We’ve mentioned before that whenever the French school has an event, there just always seems to be a strange thing that comes into it- recall the weird Vincent Van Gogh theme of the Xmas party, the Pixies (a late 1980s-early1990s alternative band with less than child-centered lyrics) blasting over the loud speakers for the soccer tournament, the strange Carnival exhibition that seemed to involve forest spirits (we think?),etc… So this play was no exception. Case in point: Atticus’ role in the play: a shadow. Yep - A talking shadow that peeked out from behind the shutters and spoke in unison with two other eerie shutter peeking shadows. In fact, there was a chorus of three shadows that piped in here and there as Goldilocks background commentators. Actually we don’t know what they were saying – it was in French, and Atticus didn’t know the translation (or chose not to share it…), so it only added to the creepy factor. The true creepiness came in the middle however when Goldilocks (who incidentally is an old flame of Atticus’) is lying in the bed sleeping and the next grade up of girls came in to sing some kind of weird melodious dream sequence. They lined in a circle and then shifted positions in a clock-like manner as they sang. It was freaking scary – but props to the third and fourth grade girls- they could sing really well.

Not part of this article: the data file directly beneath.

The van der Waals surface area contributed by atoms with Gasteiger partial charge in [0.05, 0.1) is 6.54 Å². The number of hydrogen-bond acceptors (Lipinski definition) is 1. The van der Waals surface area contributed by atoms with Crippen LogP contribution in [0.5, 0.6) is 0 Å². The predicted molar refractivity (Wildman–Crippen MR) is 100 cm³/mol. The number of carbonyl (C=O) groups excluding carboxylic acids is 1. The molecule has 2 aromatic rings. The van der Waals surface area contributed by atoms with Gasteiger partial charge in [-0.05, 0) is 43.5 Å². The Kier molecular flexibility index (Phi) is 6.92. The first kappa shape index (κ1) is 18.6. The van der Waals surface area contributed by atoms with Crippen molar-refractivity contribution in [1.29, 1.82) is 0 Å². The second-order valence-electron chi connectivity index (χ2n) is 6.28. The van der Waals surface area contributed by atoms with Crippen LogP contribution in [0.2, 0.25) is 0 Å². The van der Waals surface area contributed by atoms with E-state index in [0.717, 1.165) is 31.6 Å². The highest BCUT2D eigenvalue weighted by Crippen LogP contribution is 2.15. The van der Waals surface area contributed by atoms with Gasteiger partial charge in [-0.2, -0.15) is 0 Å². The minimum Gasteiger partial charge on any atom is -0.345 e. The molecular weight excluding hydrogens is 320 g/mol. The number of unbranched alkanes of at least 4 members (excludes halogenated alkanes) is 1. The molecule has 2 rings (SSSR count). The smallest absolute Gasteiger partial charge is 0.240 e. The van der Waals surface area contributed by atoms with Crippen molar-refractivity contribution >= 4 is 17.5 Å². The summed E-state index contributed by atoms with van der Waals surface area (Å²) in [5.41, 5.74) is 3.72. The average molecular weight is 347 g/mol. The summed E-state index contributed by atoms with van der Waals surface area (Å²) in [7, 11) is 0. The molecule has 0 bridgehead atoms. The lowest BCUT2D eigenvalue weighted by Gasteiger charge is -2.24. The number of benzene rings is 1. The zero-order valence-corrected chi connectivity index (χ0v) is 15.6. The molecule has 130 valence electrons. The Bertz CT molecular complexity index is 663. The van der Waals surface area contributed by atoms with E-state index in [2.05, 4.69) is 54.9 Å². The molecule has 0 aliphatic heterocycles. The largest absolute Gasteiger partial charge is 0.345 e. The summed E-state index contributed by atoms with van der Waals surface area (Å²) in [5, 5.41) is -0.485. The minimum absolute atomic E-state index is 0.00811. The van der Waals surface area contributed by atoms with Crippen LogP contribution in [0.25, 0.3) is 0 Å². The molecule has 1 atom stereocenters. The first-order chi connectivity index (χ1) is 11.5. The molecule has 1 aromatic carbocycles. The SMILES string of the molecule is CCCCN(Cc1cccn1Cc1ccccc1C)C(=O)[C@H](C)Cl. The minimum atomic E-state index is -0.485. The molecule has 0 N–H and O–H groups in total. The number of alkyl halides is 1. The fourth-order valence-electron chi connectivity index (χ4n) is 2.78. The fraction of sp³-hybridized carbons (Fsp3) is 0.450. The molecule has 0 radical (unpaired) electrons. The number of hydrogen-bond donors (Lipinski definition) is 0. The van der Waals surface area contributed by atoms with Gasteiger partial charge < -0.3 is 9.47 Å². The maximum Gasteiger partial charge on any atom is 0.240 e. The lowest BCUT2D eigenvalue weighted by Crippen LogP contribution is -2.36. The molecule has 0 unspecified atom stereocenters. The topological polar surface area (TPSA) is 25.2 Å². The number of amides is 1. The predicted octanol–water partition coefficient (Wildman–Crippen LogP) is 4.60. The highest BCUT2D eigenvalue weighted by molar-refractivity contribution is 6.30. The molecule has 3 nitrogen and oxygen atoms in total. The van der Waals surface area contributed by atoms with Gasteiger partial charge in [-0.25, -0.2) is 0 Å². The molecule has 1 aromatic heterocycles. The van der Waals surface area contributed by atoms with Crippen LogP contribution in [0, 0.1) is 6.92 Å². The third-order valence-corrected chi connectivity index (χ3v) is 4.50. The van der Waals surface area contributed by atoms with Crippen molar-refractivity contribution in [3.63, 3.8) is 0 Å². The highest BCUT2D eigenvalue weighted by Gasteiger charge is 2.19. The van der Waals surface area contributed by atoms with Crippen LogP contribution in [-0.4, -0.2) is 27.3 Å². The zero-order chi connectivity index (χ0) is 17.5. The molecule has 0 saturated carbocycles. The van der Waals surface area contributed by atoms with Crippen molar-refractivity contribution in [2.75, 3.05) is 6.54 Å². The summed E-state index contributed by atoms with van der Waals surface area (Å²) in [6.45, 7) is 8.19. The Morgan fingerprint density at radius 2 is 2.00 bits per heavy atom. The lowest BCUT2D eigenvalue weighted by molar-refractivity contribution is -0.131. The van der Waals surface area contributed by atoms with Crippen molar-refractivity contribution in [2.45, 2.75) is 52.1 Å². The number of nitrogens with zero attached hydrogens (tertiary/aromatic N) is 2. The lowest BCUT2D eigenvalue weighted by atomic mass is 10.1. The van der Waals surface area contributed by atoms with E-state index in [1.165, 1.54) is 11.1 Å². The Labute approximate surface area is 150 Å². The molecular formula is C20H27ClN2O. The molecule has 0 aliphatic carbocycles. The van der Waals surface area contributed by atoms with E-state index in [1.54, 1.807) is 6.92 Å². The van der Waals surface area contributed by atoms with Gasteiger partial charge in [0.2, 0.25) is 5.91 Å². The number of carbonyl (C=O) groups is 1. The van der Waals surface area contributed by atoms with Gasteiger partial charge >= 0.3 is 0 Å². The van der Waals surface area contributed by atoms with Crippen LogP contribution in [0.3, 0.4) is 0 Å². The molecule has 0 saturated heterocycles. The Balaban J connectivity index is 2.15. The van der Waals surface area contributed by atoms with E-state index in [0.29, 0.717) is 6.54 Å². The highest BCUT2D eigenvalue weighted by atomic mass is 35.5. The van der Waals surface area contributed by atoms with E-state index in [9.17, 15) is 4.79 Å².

So the play progressed along and we are pretty sure there must have been some secret French existential meaning imbued into the classic tale, although we can’t prove it due to our paltry linguistic training.
Anyhow, here are some pics from the play.

Oh, and the really strange/great part? For a conclusion, the whole play just suddenly shifted into a lip-syncing rendition of “Our House” by Madness and the kids recreated a Madness concert (posters, air guitars and all). Why? Who knows? It was fun though.

Fathers Day and FIFA